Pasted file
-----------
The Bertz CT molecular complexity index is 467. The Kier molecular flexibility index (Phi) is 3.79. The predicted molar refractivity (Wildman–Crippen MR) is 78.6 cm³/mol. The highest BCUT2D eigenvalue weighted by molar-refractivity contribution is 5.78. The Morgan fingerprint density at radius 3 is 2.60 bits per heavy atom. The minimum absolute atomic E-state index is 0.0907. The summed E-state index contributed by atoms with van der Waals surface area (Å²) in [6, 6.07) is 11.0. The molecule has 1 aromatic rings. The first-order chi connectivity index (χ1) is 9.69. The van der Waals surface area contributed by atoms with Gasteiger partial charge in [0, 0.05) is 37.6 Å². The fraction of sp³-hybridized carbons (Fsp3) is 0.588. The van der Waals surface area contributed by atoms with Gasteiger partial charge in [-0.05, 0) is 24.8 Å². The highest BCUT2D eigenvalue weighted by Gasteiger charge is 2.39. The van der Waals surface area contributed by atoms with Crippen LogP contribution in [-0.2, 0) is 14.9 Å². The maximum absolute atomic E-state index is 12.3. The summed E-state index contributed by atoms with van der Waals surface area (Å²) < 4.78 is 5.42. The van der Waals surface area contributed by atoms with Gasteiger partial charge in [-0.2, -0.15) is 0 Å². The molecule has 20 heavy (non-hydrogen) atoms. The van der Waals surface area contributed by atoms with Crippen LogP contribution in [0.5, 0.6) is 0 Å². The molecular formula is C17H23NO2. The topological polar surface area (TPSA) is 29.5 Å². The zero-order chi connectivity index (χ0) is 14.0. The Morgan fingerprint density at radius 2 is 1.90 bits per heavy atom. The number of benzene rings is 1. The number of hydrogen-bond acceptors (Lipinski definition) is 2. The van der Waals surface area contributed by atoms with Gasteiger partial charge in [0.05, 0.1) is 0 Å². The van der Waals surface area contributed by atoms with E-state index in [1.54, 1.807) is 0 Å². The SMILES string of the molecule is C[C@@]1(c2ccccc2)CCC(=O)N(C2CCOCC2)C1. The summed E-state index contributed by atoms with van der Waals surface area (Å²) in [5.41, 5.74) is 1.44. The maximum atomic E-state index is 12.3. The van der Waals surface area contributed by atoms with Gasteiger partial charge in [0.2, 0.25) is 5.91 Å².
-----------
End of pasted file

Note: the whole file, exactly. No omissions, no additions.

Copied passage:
The Bertz CT molecular complexity index is 467. The Kier molecular flexibility index (Phi) is 3.79. The predicted molar refractivity (Wildman–Crippen MR) is 78.6 cm³/mol. The highest BCUT2D eigenvalue weighted by molar-refractivity contribution is 5.78. The Morgan fingerprint density at radius 3 is 2.60 bits per heavy atom. The minimum absolute atomic E-state index is 0.0907. The summed E-state index contributed by atoms with van der Waals surface area (Å²) in [6, 6.07) is 11.0. The molecule has 1 aromatic rings. The first-order chi connectivity index (χ1) is 9.69. The van der Waals surface area contributed by atoms with Gasteiger partial charge in [0, 0.05) is 37.6 Å². The fraction of sp³-hybridized carbons (Fsp3) is 0.588. The van der Waals surface area contributed by atoms with Gasteiger partial charge in [-0.05, 0) is 24.8 Å². The highest BCUT2D eigenvalue weighted by Gasteiger charge is 2.39. The van der Waals surface area contributed by atoms with Crippen LogP contribution in [-0.2, 0) is 14.9 Å². The maximum absolute atomic E-state index is 12.3. The summed E-state index contributed by atoms with van der Waals surface area (Å²) < 4.78 is 5.42. The van der Waals surface area contributed by atoms with Gasteiger partial charge in [-0.2, -0.15) is 0 Å². The molecule has 20 heavy (non-hydrogen) atoms. The van der Waals surface area contributed by atoms with Crippen LogP contribution in [0.5, 0.6) is 0 Å². The molecular formula is C17H23NO2. The topological polar surface area (TPSA) is 29.5 Å². The zero-order chi connectivity index (χ0) is 14.0. The Morgan fingerprint density at radius 2 is 1.90 bits per heavy atom. The number of benzene rings is 1. The number of hydrogen-bond acceptors (Lipinski definition) is 2. The van der Waals surface area contributed by atoms with Gasteiger partial charge in [0.05, 0.1) is 0 Å². The van der Waals surface area contributed by atoms with E-state index in [1.54, 1.807) is 0 Å². The SMILES string of the molecule is C[C@@]1(c2ccccc2)CCC(=O)N(C2CCOCC2)C1. The summed E-state index contributed by atoms with van der Waals surface area (Å²) in [5.41, 5.74) is 1.44. The maximum atomic E-state index is 12.3. The van der Waals surface area contributed by atoms with Gasteiger partial charge in [0.2, 0.25) is 5.91 Å².